A new set of draft rules released on Friday by the Cyberspace Administration of China (CAC), the country’s internet watchdog, have proposed additional requirements for businesses wanting to transfer Chinese data abroad, as Beijing seeks to tighten its grip on domestic data.
The draft regulations, which are likely to become official after the public feedback period ends on November 28, are set to have a far-reaching impact on the overseas listings of Chinese companies, and even day-to-day operations of multinationals operating in the country.
The new rules could also potentially affect data flows between the mainland and Hong Kong, as they cover all data leaving China’s “borders”. Under Chinese entry and exit laws, departures from the mainland to enter Hong Kong and Macau are regarded as “leaving the border”.
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“It’s clear that the rules apply to Hong Kong,” said James Gong, partner at Bird & Bird law firm in Beijing.
According to the draft, all businesses processing data gathered in China will need to conduct a self review on the risks involved in transferring their data outside Chinese borders, and a wide scope of data transfers will be subject to a government data security review before going overseas.
Firms that need to obtain a green light from the CAC before exporting data include critical information infrastructure operators and “important data” owners.
For data gathered from the personal information of more than 1 million Chinese residents, a government review is mandatory before moving it across the border. Data involving more than 100,000 individuals or “sensitive” personal information of more than 10,000 people will also have to go through government review and approval.
That means an international consumer goods company will have to go through the government if it wants to share Chinese consumer data with its head office, while a foreign medical equipment company may have to apply for government approval to share large amounts of Chinese patient information with its regional or global head office.
While the draft rules clarified a range of matters regarding a data export security review, there are still uncertainties in how the rules will be implemented.
“In terms of businesses complying in practise, we still need time to accurately figure out how far the regulator is willing to go and how long it might take,” said Xia Hailong, a lawyer at the firm Shanghai Shenlun.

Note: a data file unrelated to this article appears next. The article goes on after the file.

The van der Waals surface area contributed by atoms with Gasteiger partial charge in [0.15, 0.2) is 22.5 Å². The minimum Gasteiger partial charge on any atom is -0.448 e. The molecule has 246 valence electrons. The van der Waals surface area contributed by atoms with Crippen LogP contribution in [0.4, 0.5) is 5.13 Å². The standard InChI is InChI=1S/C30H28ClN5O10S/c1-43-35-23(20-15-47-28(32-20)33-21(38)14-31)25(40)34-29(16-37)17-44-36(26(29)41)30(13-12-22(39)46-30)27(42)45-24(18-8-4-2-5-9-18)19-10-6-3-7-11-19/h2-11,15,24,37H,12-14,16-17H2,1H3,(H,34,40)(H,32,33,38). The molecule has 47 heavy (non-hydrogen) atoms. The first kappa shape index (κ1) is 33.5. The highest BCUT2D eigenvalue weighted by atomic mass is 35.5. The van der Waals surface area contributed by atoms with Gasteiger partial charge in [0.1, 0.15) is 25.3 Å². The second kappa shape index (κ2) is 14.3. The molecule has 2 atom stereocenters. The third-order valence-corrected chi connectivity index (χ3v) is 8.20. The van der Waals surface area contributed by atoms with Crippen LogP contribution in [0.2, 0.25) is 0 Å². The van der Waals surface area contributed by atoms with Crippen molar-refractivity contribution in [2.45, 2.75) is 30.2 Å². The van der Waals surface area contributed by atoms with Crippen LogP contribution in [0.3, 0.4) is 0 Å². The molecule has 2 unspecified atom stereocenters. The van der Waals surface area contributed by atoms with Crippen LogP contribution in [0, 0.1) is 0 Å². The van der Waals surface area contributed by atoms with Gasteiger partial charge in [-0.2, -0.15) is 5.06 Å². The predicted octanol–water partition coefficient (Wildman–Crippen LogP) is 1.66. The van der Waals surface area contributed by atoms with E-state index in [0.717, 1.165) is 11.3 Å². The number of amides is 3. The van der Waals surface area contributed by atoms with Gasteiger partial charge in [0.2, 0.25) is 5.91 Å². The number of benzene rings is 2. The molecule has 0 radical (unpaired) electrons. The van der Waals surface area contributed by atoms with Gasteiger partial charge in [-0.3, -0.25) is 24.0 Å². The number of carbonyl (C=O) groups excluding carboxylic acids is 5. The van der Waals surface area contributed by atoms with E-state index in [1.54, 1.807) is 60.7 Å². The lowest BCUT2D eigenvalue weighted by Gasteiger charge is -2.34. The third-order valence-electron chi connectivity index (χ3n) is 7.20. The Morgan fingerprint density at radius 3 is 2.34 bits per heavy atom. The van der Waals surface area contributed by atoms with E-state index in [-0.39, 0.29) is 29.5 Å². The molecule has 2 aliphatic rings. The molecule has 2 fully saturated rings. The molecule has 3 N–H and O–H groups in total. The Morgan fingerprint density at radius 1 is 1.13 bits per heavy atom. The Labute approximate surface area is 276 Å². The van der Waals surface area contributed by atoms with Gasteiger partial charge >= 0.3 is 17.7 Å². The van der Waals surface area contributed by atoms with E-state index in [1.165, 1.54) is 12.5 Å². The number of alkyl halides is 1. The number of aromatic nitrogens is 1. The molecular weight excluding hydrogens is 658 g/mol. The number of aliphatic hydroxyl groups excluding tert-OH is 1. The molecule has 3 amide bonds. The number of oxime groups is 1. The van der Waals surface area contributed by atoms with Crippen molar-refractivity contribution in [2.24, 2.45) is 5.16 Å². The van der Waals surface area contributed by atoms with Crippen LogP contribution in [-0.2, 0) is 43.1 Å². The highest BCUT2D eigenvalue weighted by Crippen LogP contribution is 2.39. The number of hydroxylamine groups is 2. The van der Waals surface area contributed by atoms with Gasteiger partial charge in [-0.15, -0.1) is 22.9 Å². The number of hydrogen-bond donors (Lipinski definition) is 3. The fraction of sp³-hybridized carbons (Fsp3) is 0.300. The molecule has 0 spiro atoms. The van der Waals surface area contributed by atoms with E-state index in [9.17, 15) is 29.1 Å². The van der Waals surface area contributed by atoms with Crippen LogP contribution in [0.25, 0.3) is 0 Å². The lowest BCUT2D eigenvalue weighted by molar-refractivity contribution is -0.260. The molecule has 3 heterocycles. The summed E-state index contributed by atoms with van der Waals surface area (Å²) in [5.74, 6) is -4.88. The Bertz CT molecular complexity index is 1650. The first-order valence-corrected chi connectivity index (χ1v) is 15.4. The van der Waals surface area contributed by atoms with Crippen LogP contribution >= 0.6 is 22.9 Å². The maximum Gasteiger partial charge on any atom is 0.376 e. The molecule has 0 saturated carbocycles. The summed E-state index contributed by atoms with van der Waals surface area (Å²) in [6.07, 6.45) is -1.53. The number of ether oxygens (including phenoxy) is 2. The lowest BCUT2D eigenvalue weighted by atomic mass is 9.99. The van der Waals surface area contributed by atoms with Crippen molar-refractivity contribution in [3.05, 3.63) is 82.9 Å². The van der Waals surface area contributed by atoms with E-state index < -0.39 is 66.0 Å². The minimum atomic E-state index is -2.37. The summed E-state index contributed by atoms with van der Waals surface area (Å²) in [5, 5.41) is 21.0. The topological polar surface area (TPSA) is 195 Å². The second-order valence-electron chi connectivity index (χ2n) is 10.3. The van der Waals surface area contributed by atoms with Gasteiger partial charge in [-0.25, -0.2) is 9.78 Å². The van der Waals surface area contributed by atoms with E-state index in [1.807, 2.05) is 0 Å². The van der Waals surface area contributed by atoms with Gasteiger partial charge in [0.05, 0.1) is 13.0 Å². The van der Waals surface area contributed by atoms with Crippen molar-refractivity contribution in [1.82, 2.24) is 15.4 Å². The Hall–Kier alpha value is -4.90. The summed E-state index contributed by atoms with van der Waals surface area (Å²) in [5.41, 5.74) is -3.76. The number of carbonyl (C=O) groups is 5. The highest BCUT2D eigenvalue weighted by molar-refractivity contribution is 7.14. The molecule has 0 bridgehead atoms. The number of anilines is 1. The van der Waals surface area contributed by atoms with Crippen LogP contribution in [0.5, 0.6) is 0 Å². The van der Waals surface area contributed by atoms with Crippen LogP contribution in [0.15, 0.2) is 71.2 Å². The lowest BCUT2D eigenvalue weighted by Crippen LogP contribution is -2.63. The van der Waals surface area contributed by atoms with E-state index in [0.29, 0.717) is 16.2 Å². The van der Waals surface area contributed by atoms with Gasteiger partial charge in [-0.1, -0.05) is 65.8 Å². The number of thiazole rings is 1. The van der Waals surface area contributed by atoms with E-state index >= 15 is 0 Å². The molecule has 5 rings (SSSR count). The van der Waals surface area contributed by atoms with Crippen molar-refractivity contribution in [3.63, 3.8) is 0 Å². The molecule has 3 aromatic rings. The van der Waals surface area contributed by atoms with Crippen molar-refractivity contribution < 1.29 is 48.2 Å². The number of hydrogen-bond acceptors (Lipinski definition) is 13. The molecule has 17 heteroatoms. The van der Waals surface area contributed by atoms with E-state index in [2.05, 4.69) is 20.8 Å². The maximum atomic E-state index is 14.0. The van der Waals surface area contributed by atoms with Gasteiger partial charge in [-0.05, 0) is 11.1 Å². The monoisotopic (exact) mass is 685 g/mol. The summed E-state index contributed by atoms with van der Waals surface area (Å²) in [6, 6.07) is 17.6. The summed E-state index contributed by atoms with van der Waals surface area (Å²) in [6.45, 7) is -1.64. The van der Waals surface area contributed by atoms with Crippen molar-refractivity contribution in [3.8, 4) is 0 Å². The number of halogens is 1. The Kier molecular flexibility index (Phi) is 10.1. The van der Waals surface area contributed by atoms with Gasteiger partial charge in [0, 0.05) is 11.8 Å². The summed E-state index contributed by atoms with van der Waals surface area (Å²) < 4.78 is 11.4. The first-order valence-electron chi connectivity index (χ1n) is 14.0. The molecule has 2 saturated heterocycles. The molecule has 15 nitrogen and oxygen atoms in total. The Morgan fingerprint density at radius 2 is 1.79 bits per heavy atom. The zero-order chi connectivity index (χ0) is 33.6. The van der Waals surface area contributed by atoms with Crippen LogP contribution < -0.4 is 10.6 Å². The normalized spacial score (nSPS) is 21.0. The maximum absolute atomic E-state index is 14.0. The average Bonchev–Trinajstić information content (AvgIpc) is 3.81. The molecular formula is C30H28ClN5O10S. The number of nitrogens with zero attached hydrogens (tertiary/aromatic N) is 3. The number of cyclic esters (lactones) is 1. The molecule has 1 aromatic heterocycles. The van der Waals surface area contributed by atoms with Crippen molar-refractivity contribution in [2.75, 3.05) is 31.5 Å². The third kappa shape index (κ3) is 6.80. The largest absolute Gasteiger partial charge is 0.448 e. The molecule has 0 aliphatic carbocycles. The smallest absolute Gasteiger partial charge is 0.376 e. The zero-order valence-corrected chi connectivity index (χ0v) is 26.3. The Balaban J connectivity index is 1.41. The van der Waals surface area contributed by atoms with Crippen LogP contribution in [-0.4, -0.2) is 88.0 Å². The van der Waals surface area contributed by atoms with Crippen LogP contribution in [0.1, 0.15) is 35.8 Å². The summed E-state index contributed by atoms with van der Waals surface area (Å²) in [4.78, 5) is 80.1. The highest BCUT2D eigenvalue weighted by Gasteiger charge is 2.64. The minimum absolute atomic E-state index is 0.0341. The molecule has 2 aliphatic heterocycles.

Sensitive personal information refers to data that, once leaked or illegally used, could easily cause harm to the dignity of “natural persons” or risk their personal or property safety, according to China’s Personal Information Protection Law. That could include information on biometric characteristics, religious beliefs, medical health, as well as the personal information of minors under the age of 14.
According to the latest set of draft rules, the CAC will take 45 to 60 working days to assess whether exports of data should be approved or rejected. Factors that the internet watchdog will take into consideration include the purpose and necessity of the data transfer, impact of the receiver country’s data security policies and its “cybersecurity environment”, and risks involved in cases where the data is leaked, tampered with or lost.
Beijing has been ramping up its efforts to keep important domestic data from going abroad, with a web of new rules and regulations that significantly raise compliance costs for business. In July, the CAC released draft rules that said technology platform companies that possess the personal data of at least 1 million users must apply for a review by the Cybersecurity Review Office – a group backed by 12 powerful Chinese ministries – if they plan an IPO in a foreign market.
Earlier this month, the Ministry of Industry and Information Technology, one of the country’s most important technology regulators, released a draft regulation that seeks to block the export of core industrial and telecommunications data, marking China’s first regulatory attempt to draw up detailed rules under its sweeping Data Security Law rolled out this year.
Other government bodies and local governments are expected to draw up more detailed rules that would help explain and define concepts such as “critical information infrastructure operators” and “important data” under their jurisdictions.
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